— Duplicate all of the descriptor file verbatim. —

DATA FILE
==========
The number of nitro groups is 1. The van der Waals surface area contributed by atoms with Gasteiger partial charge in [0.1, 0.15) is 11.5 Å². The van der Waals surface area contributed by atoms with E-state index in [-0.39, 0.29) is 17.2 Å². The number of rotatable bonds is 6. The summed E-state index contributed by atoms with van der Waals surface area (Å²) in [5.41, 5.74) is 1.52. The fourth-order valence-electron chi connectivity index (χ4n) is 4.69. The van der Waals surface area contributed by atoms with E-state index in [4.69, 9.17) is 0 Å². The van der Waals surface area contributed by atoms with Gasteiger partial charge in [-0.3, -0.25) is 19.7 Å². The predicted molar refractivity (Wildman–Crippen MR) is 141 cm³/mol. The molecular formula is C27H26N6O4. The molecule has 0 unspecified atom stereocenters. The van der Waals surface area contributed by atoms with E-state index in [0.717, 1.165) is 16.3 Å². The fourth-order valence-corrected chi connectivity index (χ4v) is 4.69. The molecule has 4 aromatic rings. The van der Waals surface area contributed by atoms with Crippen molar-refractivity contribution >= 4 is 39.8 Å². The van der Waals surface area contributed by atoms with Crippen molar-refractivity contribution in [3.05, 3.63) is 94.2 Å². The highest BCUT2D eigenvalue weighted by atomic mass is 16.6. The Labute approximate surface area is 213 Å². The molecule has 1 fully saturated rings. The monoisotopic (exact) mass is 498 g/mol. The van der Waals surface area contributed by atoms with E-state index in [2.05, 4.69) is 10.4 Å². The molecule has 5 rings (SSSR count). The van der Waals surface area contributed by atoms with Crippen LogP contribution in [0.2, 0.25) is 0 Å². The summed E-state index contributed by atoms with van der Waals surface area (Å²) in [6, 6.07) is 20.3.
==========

The number of nitro groups is 1. The van der Waals surface area contributed by atoms with Gasteiger partial charge in [0.1, 0.15) is 11.5 Å². The van der Waals surface area contributed by atoms with E-state index in [-0.39, 0.29) is 17.2 Å². The number of rotatable bonds is 6. The summed E-state index contributed by atoms with van der Waals surface area (Å²) in [5.41, 5.74) is 1.52. The fourth-order valence-electron chi connectivity index (χ4n) is 4.69. The van der Waals surface area contributed by atoms with E-state index in [4.69, 9.17) is 0 Å². The van der Waals surface area contributed by atoms with Gasteiger partial charge in [-0.3, -0.25) is 19.7 Å². The predicted molar refractivity (Wildman–Crippen MR) is 141 cm³/mol. The molecular formula is C27H26N6O4. The molecule has 0 unspecified atom stereocenters. The van der Waals surface area contributed by atoms with E-state index in [0.717, 1.165) is 16.3 Å². The fourth-order valence-corrected chi connectivity index (χ4v) is 4.69. The molecule has 4 aromatic rings. The van der Waals surface area contributed by atoms with Crippen molar-refractivity contribution >= 4 is 39.8 Å². The van der Waals surface area contributed by atoms with Crippen molar-refractivity contribution in [3.05, 3.63) is 94.2 Å². The highest BCUT2D eigenvalue weighted by atomic mass is 16.6. The Labute approximate surface area is 213 Å². The molecule has 1 fully saturated rings. The monoisotopic (exact) mass is 498 g/mol. The van der Waals surface area contributed by atoms with E-state index in [2.05, 4.69) is 10.4 Å². The molecule has 5 rings (SSSR count). The van der Waals surface area contributed by atoms with Crippen LogP contribution in [0.2, 0.25) is 0 Å². The summed E-state index contributed by atoms with van der Waals surface area (Å²) in [6, 6.07) is 20.3.